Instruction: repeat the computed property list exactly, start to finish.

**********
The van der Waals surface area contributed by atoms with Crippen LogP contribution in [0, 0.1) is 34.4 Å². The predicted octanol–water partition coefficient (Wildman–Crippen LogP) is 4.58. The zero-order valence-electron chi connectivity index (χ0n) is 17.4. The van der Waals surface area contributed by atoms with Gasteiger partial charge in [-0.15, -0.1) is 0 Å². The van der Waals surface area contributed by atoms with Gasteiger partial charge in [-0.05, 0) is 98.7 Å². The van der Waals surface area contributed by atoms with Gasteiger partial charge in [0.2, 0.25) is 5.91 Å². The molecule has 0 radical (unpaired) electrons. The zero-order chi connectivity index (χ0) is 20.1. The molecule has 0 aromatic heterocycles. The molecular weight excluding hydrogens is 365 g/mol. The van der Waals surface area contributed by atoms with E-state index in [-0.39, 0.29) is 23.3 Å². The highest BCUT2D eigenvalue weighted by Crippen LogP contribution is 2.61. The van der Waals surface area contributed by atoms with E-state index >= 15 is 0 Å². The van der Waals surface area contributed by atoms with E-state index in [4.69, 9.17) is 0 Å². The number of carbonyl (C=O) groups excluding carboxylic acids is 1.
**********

The van der Waals surface area contributed by atoms with Crippen LogP contribution in [0, 0.1) is 34.4 Å². The predicted octanol–water partition coefficient (Wildman–Crippen LogP) is 4.58. The zero-order valence-electron chi connectivity index (χ0n) is 17.4. The van der Waals surface area contributed by atoms with Gasteiger partial charge in [-0.15, -0.1) is 0 Å². The van der Waals surface area contributed by atoms with Gasteiger partial charge in [-0.05, 0) is 98.7 Å². The van der Waals surface area contributed by atoms with Gasteiger partial charge in [0.2, 0.25) is 5.91 Å². The molecule has 0 radical (unpaired) electrons. The zero-order chi connectivity index (χ0) is 20.1. The molecule has 0 aromatic heterocycles. The molecular weight excluding hydrogens is 365 g/mol. The van der Waals surface area contributed by atoms with E-state index in [-0.39, 0.29) is 23.3 Å². The highest BCUT2D eigenvalue weighted by Crippen LogP contribution is 2.61. The van der Waals surface area contributed by atoms with E-state index >= 15 is 0 Å². The van der Waals surface area contributed by atoms with E-state index in [4.69, 9.17) is 0 Å². The number of carbonyl (C=O) groups excluding carboxylic acids is 1.